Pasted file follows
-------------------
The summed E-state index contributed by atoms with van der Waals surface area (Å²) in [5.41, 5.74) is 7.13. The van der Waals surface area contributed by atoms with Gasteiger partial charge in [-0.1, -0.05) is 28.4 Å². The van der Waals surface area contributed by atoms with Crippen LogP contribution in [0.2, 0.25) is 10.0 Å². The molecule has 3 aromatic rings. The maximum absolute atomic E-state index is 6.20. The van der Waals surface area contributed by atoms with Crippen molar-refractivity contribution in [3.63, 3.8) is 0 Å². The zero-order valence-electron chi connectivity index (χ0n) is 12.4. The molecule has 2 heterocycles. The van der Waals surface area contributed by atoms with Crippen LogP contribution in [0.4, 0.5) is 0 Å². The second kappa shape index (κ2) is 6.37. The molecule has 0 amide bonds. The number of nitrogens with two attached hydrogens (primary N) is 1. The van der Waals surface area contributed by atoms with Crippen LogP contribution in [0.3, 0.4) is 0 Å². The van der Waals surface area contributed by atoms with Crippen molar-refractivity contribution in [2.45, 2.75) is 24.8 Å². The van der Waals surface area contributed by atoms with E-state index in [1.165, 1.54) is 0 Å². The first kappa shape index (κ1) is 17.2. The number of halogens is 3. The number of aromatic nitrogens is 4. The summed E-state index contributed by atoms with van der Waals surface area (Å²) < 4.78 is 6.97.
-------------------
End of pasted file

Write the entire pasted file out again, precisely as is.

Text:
The summed E-state index contributed by atoms with van der Waals surface area (Å²) in [5.41, 5.74) is 7.13. The van der Waals surface area contributed by atoms with Gasteiger partial charge in [-0.1, -0.05) is 28.4 Å². The van der Waals surface area contributed by atoms with Crippen LogP contribution in [0.2, 0.25) is 10.0 Å². The molecule has 3 aromatic rings. The maximum absolute atomic E-state index is 6.20. The van der Waals surface area contributed by atoms with Crippen molar-refractivity contribution in [3.63, 3.8) is 0 Å². The zero-order valence-electron chi connectivity index (χ0n) is 12.4. The molecule has 2 heterocycles. The van der Waals surface area contributed by atoms with Crippen LogP contribution in [0.4, 0.5) is 0 Å². The second kappa shape index (κ2) is 6.37. The molecule has 0 amide bonds. The number of nitrogens with two attached hydrogens (primary N) is 1. The van der Waals surface area contributed by atoms with Crippen LogP contribution in [0.3, 0.4) is 0 Å². The van der Waals surface area contributed by atoms with Crippen molar-refractivity contribution in [2.45, 2.75) is 24.8 Å². The van der Waals surface area contributed by atoms with E-state index in [1.165, 1.54) is 0 Å². The first kappa shape index (κ1) is 17.2. The number of halogens is 3. The number of aromatic nitrogens is 4. The summed E-state index contributed by atoms with van der Waals surface area (Å²) < 4.78 is 6.97.